It’s tough to keep up with web design best practices these days. It seems like the trends change every year, sometimes reversing and doubling back on themselves. Often the best practices simply depend on who you ask. Some might say, for example, that hamburger menus are a good way to provide navigation options on a site, while some say the drop-down menu is dead. Folks might tell you that responsive web design is effective because it creates a consistent browsing experience across platforms, but others will tell you that responsive design doesn’t appropriately encapsulate the mobile experience.
In the competitive world of e-commerce, it’s especially important to make sure you do your best to keep up with the latest design trends; a poorly designed site could be the difference between converting customers and losing out to your competition.
While design should always be tailored to your specific product and cannot thus be applied on a one-size-fits-all basis, there are nonetheless certain trends that seem to be especially popular amongst design experts, especially when it comes to drawing users’ attention to the call to action (CTA). Here are four of those design trends useful for optimizing conversions on your e-commerce site:
1. Embrace white space. The best way to draw attention to your CTA is to make it the focal point of your site. Don’t clutter your homepage with all sorts of unnecessary info. Often the only things people really need are a picture of a given product, a technical description, and a short bullet list of features and technical specs. People have come to your site to browse, maybe to buy, and in all likelihood, a wordy rundown of the company’s mission and other such information may just be distracting. Give visitors the information they need to know as soon as they come to your site. Cut down on the clutter and point all design emphases to the CTA.
One tried-and-true method of drawing attention to your CTA is through the use of white space. In many cases, especially in today’s minimal design favoring world, less is more. The presence of white space on a page makes the information of note easier to comprehend. Leaving space empty to draw attention to your CTA and leave users free of distraction will cut to the chase and increase the likelihood of conversion.
2. Use the power of the card. Whether or not you use Pinterest, you're almost certainly familiar with one of its most influential contributions to internet and design culture: the card format. The layout of the site, where you can see all the “pins,” looks like a wall of little cards hung up on a landing page, featuring a picture and perhaps a small caption or description underneath. The card layout is very effective at helping increase CTA conversions. The reason? They force the design to be economical. A card layout is great because it allows you to get your message across with an image as the predominant eye catcher and a clear CTA right below it. You can use a little text under the card to help describe the image if you need, but again, less is more. The message to users in the card format is simple: Do you want the thing pictured here? Then click. Card format is also a useful and aesthetically pleasing way to get a lot of products on one page — a good alternative to making shoppers navigate to a bunch of different pages on your site.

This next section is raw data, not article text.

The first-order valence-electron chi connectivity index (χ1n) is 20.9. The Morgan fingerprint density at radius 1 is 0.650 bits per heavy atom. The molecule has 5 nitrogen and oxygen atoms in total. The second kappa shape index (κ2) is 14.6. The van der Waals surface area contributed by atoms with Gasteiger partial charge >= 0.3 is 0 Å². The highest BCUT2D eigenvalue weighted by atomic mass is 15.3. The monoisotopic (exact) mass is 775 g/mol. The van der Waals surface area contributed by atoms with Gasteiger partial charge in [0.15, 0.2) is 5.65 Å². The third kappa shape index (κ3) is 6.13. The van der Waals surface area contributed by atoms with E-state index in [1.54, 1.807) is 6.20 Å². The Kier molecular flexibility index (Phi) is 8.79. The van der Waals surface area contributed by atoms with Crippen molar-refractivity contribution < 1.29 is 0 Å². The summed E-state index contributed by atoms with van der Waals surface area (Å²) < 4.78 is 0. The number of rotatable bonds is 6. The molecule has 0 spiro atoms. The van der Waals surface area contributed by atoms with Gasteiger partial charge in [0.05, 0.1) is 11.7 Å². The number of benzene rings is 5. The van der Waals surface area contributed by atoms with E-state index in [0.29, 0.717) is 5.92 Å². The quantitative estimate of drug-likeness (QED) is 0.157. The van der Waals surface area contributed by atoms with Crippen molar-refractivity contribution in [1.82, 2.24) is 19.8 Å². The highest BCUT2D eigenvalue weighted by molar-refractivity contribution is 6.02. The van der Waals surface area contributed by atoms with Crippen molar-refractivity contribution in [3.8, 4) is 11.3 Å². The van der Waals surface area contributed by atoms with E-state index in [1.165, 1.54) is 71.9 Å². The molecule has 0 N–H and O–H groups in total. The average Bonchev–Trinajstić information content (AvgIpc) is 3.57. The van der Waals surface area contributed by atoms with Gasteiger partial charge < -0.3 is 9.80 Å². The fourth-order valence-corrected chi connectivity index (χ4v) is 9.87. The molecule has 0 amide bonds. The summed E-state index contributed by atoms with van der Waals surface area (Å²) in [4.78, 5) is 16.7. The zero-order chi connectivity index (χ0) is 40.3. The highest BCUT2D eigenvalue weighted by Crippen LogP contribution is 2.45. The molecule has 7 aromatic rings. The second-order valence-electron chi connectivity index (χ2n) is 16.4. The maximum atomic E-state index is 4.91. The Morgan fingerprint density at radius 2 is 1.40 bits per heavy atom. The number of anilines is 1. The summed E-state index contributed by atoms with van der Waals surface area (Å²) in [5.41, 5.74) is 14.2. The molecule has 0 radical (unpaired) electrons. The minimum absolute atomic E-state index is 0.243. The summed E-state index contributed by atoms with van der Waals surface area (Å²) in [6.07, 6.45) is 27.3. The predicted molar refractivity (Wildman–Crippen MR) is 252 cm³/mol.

3. Pop-ups are back (sort of). If you grew up in the early days of internet advertising, you probably know one thing for certain: you hate pop-ups. That’s a fair perspective because, when overused, pop-ups are one of the most annoying interruptions possible to a browsing experience. That said, they’re also very effective at grabbing a user’s attention — and they’re making a bit of a comeback. How many websites nowadays offer a pop-up as soon as you try to leave the site? A lot, right? It’s because the company is trying to keep you around to turn you into a converting customer, and the way they often do that is by using pop-ups to offer an exclusive incentive to stick around. For example, an online store might display a pop-up that offers a discount at checkout if you sign up for its email list. Whatever it is, pop-ups can be a good conversion tool because they immediately draw attention to a certain CTA, but be careful: use them in moderation, and only when they benefit the customer.
4. Stick it to ’em. There are instances in which you can be a little too obnoxious with your CTAs. A new pop-up every time a user goes to a new page, for example, might be a little excessive. That said, there are ways of being both subtle and persistent with your CTAs. Sticky CTAs, for example, will show up as a small tab or button on every page on your site. They’ll follow users around in a discreet way, giving them the option to convert at a moment’s notice. If you can find the right balance of establishing a presence while being very subtle and unobtrusive, sticky CTAs can be especially useful for mobile shoppers, as navigating from page to page can be a little trickier on a smaller screen on which you type with your thumbs. Using a sticky CTA to follow users from page to page gives them the option to convert whenever it suits them.
What other design trends have led to high conversions for your e-commerce site? Share them in the comments below!
Ellie Martin is a freelance writer that regularly writes about business, technology and startups for a variety of publications.
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